For tonight’s tunes, we’re going to turn the music over to those guys who stay in the shadows- the backing musicians who have brought some of our favorite songs to life. Known as session or studio artists, it’s these folks who have completed the talents and skills of those well knowns we’ve come to enjoy so much.
One of the first sessions groups that comes to my mind is from Muscle Shoals Alabama, specifically the Fame Studio and Muscle Shoals Sound Studio where the best Rock, Blues and Rhythm bands came to record some of their music.
And of course I also think of
While Lynyrd Skynyrd always comes to my mind, others included Greg Allman, Rolling Stones, Wilson Pickett, Willie Nelson, Joe Cocker, Paul Simon, Aretha Franklin and Rod Stewart among so many.
But what was it about the studios that made such an impact? Adaptation is the key to any great session musician. He or she can play virtually any genre of music.
Fame Music was established in 1959 by Rick Hall, known as the Founder of Muscle Shoals Music. The studio was owned by Hall until his death in 2018, and is still active today.
Muscle Shoals was created in 1969 by the Muscle Shoals Rhythm Section and were in competition with the FAME Studios. The four founders of the studio, Barry Beckett (keyboards), Roger Hawkins (drums), Jimmy Johnson (guitar) and David Hood (bass), affectionately called The Swampers, were one of the best-known “house bands” or session musicians. The “Swampers” are what Lynyrd Skynyrd refers to in their song Sweet Home Alabama are the Muscle Shoals Rhythm Section.
The Muscle Shoals Rhythm Section was the first group of musicians to own a studio and to eventually run their own publishing and production companies. They provided musical backing and arrangements for many major hits by Wilson Pickett, Aretha Franklin, and the Staple Singers; a wide range of artists in popular music also recorded hit songs and complete albums at the studio. Their initial successes in soul and R&B led to more mainstream rock and pop performers who began coming to record at Muscle Shoals Sound Studios, including Traffic, Elton John, Boz Scaggs, Willie Nelson, Paul Simon, Bob Dylan, Dr. Hook, Elkie Brooks and Millie Jackson .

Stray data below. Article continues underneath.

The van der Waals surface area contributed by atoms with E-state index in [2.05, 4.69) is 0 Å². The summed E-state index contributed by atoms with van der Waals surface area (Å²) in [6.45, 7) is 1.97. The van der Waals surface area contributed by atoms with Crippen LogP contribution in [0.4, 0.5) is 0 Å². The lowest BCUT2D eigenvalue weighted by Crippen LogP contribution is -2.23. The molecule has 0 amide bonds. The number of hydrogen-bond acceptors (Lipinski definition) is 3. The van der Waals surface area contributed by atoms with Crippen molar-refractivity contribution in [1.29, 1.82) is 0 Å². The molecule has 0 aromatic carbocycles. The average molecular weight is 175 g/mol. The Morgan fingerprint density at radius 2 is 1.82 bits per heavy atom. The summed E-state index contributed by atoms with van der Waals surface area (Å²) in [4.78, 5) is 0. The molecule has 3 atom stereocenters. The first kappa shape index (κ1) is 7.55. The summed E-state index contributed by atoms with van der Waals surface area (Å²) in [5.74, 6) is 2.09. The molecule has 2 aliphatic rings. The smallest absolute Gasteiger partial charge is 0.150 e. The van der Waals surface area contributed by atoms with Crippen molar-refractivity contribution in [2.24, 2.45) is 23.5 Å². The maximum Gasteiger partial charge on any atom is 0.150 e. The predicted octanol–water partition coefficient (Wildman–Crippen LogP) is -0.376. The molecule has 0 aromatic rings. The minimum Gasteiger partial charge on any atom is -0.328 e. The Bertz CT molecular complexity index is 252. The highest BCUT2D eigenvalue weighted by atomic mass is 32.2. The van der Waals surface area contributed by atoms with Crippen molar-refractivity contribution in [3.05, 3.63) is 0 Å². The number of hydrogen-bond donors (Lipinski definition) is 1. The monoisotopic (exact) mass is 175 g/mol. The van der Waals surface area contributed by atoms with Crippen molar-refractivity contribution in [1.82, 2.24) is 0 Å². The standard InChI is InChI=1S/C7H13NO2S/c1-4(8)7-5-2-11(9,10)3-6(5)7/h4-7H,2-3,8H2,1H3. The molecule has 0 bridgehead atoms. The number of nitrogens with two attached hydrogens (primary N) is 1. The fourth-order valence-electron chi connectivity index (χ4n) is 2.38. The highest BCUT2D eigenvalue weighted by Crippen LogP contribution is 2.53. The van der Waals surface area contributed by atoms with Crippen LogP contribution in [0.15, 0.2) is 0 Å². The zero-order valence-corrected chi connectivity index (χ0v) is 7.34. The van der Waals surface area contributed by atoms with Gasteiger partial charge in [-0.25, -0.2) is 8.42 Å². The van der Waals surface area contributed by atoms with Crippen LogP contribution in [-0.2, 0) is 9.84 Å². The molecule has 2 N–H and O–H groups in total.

There are so many other session artists and studios who have contributed so much to the music industry that it’s hard to name so many. They work behind the scenes and rarely achieve individual fame in their own right as soloists or bandleaders. However, top session musicians are well known within the music industry, and some have become publicly recognized. Duane Allman comes to mind as he got his start as a session musician at Muscle Shoals.
Many session musicians specialize in playing common instruments such as guitar, piano, bass, or drums. Others are specialists, and play brass, woodwinds, and strings. Many session musicians play multiple instruments, which lets them play in a wider range of musical situations, genres and styles. Examples of “doubling” include double bass and electric bass; acoustic guitar and mandolin; piano and accordion; and saxophone and other woodwind instruments.
From Wikipidia a couple of other notable Sessions musicians and groups include,
- The Nashville A-Team (Nashville, 1950s–1960s)
- Studio musicians who recorded during the Nashville sound era. Their contributions began in the 1950s with artists such as Elvis Presley. The original A-Team includes bassist Bob Moore; guitarists Grady Martin, Hank Garland, Ray Edenton, and Harold Bradley; drummer Buddy Harman; pianists Floyd Cramer and Hargus “Pig” Robbins; fiddler Tommy Jackson; steel guitarist Pete Drake; harmonicist Charlie McCoy; saxophonist Boots Randolph; and vocal groups The Jordanaires and The Anita Kerr Singers. Cramer, McCoy and Randolph, along with later A-Teamer and producer Chet Atkins, would later emerge as part of Hee Haw‘s Million Dollar Band in the 1980s.
- Booker T. & the M.G.’s (Memphis, 1960s–1970s)
- The house band at Stax records in Memphis during the 1960s and 1970s, playing behind Otis Redding, Eddie Floyd, Sam and Dave, Isaac Hayes, The Staple Singers, and others. MGs guitarist Steve Cropper co-wrote many of Redding’s hits and the MGs produced albums and hit singles such as “Green Onions” in their own right while being the house band at Stax.
And a few more notables include Drummer Hal Blaine, Guitarist Chet Atkins, Guitarist and sound engineer Scotty Moore, Bassist and Band Leader Bill Black, Drummer DJ Fontana, Saxophonist King Curtis, Hall of Fame Pianist Floyd Cramer, Rock n’ Roll Hall of Fame guitarist James Burton, Drummer Earl Palmer, Drummer Jeff Porcaro and “Surf” Guitarist Dick Dale.
I think folks get the idea, although Walter, who inspired me for this idea probably knows more than Wiki or I can tell you about.
Whatever your favorites, post them so we can hear them, and we’ll dedicate this Tuesday Tunes to “Rock’s Invisible Elite”!